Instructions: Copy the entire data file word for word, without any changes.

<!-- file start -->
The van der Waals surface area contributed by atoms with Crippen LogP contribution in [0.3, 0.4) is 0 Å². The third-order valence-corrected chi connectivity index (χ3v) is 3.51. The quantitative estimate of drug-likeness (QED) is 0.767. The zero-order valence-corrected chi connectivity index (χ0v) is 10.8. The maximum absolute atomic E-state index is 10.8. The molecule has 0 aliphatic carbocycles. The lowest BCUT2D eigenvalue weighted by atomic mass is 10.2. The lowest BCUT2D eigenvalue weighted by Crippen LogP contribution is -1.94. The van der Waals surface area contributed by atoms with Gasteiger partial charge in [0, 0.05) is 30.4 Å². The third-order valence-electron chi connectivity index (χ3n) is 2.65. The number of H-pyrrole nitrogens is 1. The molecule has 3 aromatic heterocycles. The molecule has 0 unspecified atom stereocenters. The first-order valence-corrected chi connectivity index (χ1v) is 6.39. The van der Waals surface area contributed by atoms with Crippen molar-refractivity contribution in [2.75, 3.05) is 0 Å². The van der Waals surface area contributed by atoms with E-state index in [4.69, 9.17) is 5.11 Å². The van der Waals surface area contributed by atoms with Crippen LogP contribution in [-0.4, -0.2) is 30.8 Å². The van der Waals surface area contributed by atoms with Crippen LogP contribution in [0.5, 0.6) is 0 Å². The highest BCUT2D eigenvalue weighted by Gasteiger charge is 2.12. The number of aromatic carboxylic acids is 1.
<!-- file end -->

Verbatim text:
The van der Waals surface area contributed by atoms with Crippen LogP contribution in [0.3, 0.4) is 0 Å². The third-order valence-corrected chi connectivity index (χ3v) is 3.51. The quantitative estimate of drug-likeness (QED) is 0.767. The zero-order valence-corrected chi connectivity index (χ0v) is 10.8. The maximum absolute atomic E-state index is 10.8. The molecule has 0 aliphatic carbocycles. The lowest BCUT2D eigenvalue weighted by atomic mass is 10.2. The lowest BCUT2D eigenvalue weighted by Crippen LogP contribution is -1.94. The van der Waals surface area contributed by atoms with Gasteiger partial charge in [0, 0.05) is 30.4 Å². The third-order valence-electron chi connectivity index (χ3n) is 2.65. The number of H-pyrrole nitrogens is 1. The molecule has 3 aromatic heterocycles. The molecule has 0 unspecified atom stereocenters. The first-order valence-corrected chi connectivity index (χ1v) is 6.39. The van der Waals surface area contributed by atoms with Crippen molar-refractivity contribution in [2.75, 3.05) is 0 Å². The van der Waals surface area contributed by atoms with E-state index in [4.69, 9.17) is 5.11 Å². The van der Waals surface area contributed by atoms with Crippen LogP contribution in [-0.4, -0.2) is 30.8 Å². The van der Waals surface area contributed by atoms with Crippen LogP contribution in [0.5, 0.6) is 0 Å². The highest BCUT2D eigenvalue weighted by Gasteiger charge is 2.12. The number of aromatic carboxylic acids is 1.